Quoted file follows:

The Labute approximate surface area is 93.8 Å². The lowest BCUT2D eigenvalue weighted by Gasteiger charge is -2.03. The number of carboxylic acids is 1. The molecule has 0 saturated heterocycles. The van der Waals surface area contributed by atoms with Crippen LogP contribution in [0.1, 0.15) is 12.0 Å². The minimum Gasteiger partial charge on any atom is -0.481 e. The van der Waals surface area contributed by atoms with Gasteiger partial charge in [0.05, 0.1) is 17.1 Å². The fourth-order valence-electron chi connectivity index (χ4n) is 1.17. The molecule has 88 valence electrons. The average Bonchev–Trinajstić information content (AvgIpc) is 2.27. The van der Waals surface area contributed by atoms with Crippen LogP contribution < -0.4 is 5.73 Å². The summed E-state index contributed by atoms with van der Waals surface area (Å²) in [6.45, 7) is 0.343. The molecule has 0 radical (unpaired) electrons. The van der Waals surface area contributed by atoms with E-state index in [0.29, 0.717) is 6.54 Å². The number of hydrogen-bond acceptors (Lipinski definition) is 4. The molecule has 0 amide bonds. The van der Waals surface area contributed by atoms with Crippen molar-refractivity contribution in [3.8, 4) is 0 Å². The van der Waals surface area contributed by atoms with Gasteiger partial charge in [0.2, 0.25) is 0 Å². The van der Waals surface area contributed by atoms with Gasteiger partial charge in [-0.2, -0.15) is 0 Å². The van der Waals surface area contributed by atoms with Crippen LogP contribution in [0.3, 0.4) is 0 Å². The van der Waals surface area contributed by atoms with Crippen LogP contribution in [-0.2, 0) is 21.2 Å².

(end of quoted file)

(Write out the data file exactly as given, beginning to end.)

The Labute approximate surface area is 93.8 Å². The lowest BCUT2D eigenvalue weighted by Gasteiger charge is -2.03. The number of carboxylic acids is 1. The molecule has 0 saturated heterocycles. The van der Waals surface area contributed by atoms with Crippen LogP contribution in [0.1, 0.15) is 12.0 Å². The minimum Gasteiger partial charge on any atom is -0.481 e. The van der Waals surface area contributed by atoms with Gasteiger partial charge in [0.05, 0.1) is 17.1 Å². The fourth-order valence-electron chi connectivity index (χ4n) is 1.17. The molecule has 88 valence electrons. The average Bonchev–Trinajstić information content (AvgIpc) is 2.27. The van der Waals surface area contributed by atoms with Crippen LogP contribution < -0.4 is 5.73 Å². The summed E-state index contributed by atoms with van der Waals surface area (Å²) in [6.45, 7) is 0.343. The molecule has 0 radical (unpaired) electrons. The van der Waals surface area contributed by atoms with E-state index in [0.29, 0.717) is 6.54 Å². The number of hydrogen-bond acceptors (Lipinski definition) is 4. The molecule has 0 amide bonds. The van der Waals surface area contributed by atoms with Crippen molar-refractivity contribution in [3.8, 4) is 0 Å². The van der Waals surface area contributed by atoms with Gasteiger partial charge in [0.2, 0.25) is 0 Å². The van der Waals surface area contributed by atoms with Gasteiger partial charge in [-0.2, -0.15) is 0 Å². The van der Waals surface area contributed by atoms with Crippen LogP contribution in [0.3, 0.4) is 0 Å². The van der Waals surface area contributed by atoms with Crippen LogP contribution in [-0.2, 0) is 21.2 Å².